But seemingly everyone is ready for such a trial. "This is such a potentially important area, why didn't you do a randomized trial from the outset?" Martin Leon, MD, New York-Presbyterian/ Columbia University Medical Center, New York City, said from the panel after Abdelrahman's presentation of the study.

His-bundle pacing has been around the better part of 20 years "at select centers with people passionate about it," who are using "first-generation tools," replied Pugazhendhi Vijayaraman, MD, Geisinger Heart Institute, the study's senior author, from the audience.

"Now in the last few years we've gotten a groundswell of implanters doing permanent His-bundle pacing, and the number of implanters around the county and around the world actually is rapidly expanding, and we are ready for a randomized clinical trial," Vijayaraman said. But "industry support for this has not been forthcoming."

His-bundle pacing is also increasingly viewed as a potential alternative to CRT pacing for heart failure and is under evaluation for that use in ongoing His-Bundle Pacing Versus Coronary Sinus Pacing for Cardiac Resynchronization Therapy (His-SYNC) trial. It's comparing standard BiV pacing with His-bundle pacing in patients with conventional CRT indications.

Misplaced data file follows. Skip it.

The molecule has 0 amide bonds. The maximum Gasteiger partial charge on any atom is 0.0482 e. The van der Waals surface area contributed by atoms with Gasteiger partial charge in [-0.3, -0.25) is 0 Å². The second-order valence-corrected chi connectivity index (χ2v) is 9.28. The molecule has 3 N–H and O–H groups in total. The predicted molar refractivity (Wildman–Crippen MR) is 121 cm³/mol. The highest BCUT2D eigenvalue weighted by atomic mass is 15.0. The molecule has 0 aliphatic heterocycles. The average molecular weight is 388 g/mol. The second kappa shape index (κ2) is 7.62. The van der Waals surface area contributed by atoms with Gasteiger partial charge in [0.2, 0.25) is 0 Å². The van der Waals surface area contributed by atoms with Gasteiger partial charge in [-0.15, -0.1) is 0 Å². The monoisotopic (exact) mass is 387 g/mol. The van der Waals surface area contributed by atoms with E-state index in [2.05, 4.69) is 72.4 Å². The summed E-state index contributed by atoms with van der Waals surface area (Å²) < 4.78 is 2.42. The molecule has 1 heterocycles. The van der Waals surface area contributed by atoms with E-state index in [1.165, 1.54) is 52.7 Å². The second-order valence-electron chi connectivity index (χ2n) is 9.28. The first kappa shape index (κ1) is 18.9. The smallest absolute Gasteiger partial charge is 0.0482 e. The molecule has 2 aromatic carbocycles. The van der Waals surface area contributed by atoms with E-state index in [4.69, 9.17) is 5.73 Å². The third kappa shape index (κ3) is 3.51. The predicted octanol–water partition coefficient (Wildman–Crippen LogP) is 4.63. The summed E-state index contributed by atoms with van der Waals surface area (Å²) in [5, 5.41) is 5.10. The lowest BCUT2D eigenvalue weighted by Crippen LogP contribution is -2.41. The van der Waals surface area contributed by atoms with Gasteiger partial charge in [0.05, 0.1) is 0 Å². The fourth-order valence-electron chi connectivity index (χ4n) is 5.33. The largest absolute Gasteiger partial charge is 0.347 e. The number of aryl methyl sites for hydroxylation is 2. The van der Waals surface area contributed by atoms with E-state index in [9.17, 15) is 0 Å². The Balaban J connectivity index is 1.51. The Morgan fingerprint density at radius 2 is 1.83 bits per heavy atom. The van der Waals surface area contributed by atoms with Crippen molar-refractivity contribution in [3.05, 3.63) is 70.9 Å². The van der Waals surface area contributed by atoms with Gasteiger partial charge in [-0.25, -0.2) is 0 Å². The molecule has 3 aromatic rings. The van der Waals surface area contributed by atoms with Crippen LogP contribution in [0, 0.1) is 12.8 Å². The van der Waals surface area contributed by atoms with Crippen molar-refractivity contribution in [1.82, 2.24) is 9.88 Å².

Abdelrahman and Patton had no disclosures. Estes discloses receiving fees for consulting or honoraria from Boston Scientific, Medtronic, and St Jude Medical. Leon discloses receiving fees for consulting or honoraria from Abbott Laboratories, Boston Scientific, and Medtronic; receiving research grants from Edwards Lifesciences; and having equity or partnership interest in Claret Medical. Vijayaraman discloses being a speaker or consultant or being involved in research for Medtronic, serving as a consultant for Boston Scientific, and having a patent pending for a His-bundle pacing delivery tool.

American College of Cardiology (ACC) 2018 Annual Scientific Session. Presentation 402-17. Presented March 10, 2018.  

J Am Coll Cardiol. Published online March 10, 2018. Abstract

Follow Steve Stiles on Twitter: @SteveStiles2. For more from theheart.org | Medscape Cardiology, follow us on Twitter and Facebook.